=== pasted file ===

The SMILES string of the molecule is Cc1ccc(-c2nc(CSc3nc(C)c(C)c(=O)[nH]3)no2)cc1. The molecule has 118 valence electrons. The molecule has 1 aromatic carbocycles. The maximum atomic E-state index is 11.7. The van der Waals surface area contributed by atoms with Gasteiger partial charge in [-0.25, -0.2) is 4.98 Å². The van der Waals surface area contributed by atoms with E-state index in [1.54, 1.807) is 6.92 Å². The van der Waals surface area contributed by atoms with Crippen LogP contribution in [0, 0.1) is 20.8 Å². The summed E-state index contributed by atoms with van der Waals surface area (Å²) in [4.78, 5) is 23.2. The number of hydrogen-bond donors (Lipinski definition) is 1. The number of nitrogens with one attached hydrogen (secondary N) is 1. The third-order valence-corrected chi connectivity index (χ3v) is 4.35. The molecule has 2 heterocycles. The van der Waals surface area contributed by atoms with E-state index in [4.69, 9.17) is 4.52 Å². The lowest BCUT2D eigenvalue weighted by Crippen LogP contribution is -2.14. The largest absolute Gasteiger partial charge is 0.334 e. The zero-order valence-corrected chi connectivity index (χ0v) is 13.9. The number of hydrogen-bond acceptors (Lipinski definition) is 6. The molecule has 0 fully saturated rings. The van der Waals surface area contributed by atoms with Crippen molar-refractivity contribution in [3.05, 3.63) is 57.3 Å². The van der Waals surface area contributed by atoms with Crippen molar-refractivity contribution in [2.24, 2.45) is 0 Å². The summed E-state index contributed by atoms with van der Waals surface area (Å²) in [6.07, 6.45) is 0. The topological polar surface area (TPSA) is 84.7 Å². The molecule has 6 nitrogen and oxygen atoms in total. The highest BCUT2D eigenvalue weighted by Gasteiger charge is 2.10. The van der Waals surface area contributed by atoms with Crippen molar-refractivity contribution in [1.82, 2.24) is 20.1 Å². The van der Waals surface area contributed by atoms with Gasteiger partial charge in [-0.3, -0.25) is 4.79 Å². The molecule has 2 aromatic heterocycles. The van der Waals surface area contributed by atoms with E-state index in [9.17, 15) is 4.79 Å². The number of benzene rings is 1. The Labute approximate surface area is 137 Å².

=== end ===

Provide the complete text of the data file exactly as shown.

The SMILES string of the molecule is Cc1ccc(-c2nc(CSc3nc(C)c(C)c(=O)[nH]3)no2)cc1. The molecule has 118 valence electrons. The molecule has 1 aromatic carbocycles. The maximum atomic E-state index is 11.7. The van der Waals surface area contributed by atoms with Gasteiger partial charge in [-0.25, -0.2) is 4.98 Å². The van der Waals surface area contributed by atoms with E-state index in [1.54, 1.807) is 6.92 Å². The van der Waals surface area contributed by atoms with Crippen LogP contribution in [0, 0.1) is 20.8 Å². The summed E-state index contributed by atoms with van der Waals surface area (Å²) in [4.78, 5) is 23.2. The number of hydrogen-bond donors (Lipinski definition) is 1. The number of nitrogens with one attached hydrogen (secondary N) is 1. The third-order valence-corrected chi connectivity index (χ3v) is 4.35. The molecule has 2 heterocycles. The van der Waals surface area contributed by atoms with E-state index in [4.69, 9.17) is 4.52 Å². The lowest BCUT2D eigenvalue weighted by Crippen LogP contribution is -2.14. The largest absolute Gasteiger partial charge is 0.334 e. The zero-order valence-corrected chi connectivity index (χ0v) is 13.9. The number of hydrogen-bond acceptors (Lipinski definition) is 6. The molecule has 0 fully saturated rings. The van der Waals surface area contributed by atoms with Crippen molar-refractivity contribution in [3.05, 3.63) is 57.3 Å². The van der Waals surface area contributed by atoms with Crippen molar-refractivity contribution in [2.24, 2.45) is 0 Å². The summed E-state index contributed by atoms with van der Waals surface area (Å²) in [6.07, 6.45) is 0. The topological polar surface area (TPSA) is 84.7 Å². The molecule has 6 nitrogen and oxygen atoms in total. The highest BCUT2D eigenvalue weighted by Gasteiger charge is 2.10. The van der Waals surface area contributed by atoms with Crippen molar-refractivity contribution in [1.82, 2.24) is 20.1 Å². The van der Waals surface area contributed by atoms with Gasteiger partial charge in [-0.3, -0.25) is 4.79 Å². The molecule has 2 aromatic heterocycles. The van der Waals surface area contributed by atoms with E-state index in [9.17, 15) is 4.79 Å². The number of benzene rings is 1. The Labute approximate surface area is 137 Å².